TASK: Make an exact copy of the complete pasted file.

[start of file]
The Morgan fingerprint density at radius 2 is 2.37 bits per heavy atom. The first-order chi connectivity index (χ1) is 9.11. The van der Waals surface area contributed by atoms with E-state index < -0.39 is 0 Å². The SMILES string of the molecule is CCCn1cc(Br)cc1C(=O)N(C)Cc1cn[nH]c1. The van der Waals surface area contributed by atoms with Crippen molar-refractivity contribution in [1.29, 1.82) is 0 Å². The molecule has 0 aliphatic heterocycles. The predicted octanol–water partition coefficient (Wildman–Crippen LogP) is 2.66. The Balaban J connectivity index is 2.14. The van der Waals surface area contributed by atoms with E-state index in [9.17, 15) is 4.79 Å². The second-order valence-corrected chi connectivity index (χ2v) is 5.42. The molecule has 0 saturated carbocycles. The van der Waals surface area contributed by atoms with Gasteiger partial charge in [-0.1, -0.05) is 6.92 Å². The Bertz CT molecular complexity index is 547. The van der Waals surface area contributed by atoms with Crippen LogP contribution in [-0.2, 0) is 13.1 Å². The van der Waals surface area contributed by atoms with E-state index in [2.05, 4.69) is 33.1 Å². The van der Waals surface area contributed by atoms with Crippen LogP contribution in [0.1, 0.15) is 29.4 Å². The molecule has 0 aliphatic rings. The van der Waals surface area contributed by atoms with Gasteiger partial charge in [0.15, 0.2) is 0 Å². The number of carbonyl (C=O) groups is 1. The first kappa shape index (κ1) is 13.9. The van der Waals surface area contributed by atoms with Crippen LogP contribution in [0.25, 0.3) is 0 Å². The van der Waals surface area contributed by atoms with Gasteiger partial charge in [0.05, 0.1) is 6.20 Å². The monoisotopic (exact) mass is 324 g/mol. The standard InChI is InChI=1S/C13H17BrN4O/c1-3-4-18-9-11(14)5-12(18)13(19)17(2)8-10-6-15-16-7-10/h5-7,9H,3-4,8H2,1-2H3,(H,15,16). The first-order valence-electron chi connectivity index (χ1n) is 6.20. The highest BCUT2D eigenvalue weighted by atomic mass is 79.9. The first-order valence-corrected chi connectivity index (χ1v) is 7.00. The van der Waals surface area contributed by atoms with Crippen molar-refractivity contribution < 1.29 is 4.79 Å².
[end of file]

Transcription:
The Morgan fingerprint density at radius 2 is 2.37 bits per heavy atom. The first-order chi connectivity index (χ1) is 9.11. The van der Waals surface area contributed by atoms with E-state index < -0.39 is 0 Å². The SMILES string of the molecule is CCCn1cc(Br)cc1C(=O)N(C)Cc1cn[nH]c1. The van der Waals surface area contributed by atoms with Crippen molar-refractivity contribution in [1.29, 1.82) is 0 Å². The molecule has 0 aliphatic heterocycles. The predicted octanol–water partition coefficient (Wildman–Crippen LogP) is 2.66. The Balaban J connectivity index is 2.14. The van der Waals surface area contributed by atoms with E-state index in [9.17, 15) is 4.79 Å². The second-order valence-corrected chi connectivity index (χ2v) is 5.42. The molecule has 0 saturated carbocycles. The van der Waals surface area contributed by atoms with Gasteiger partial charge in [-0.1, -0.05) is 6.92 Å². The Bertz CT molecular complexity index is 547. The van der Waals surface area contributed by atoms with Crippen LogP contribution in [-0.2, 0) is 13.1 Å². The van der Waals surface area contributed by atoms with E-state index in [2.05, 4.69) is 33.1 Å². The van der Waals surface area contributed by atoms with Crippen LogP contribution in [0.1, 0.15) is 29.4 Å². The molecule has 0 aliphatic rings. The van der Waals surface area contributed by atoms with Gasteiger partial charge in [0.15, 0.2) is 0 Å². The number of carbonyl (C=O) groups is 1. The first kappa shape index (κ1) is 13.9. The van der Waals surface area contributed by atoms with Crippen LogP contribution in [0.25, 0.3) is 0 Å². The van der Waals surface area contributed by atoms with Gasteiger partial charge in [0.05, 0.1) is 6.20 Å². The monoisotopic (exact) mass is 324 g/mol. The standard InChI is InChI=1S/C13H17BrN4O/c1-3-4-18-9-11(14)5-12(18)13(19)17(2)8-10-6-15-16-7-10/h5-7,9H,3-4,8H2,1-2H3,(H,15,16). The first-order valence-electron chi connectivity index (χ1n) is 6.20. The highest BCUT2D eigenvalue weighted by atomic mass is 79.9. The first-order valence-corrected chi connectivity index (χ1v) is 7.00. The van der Waals surface area contributed by atoms with Crippen molar-refractivity contribution < 1.29 is 4.79 Å².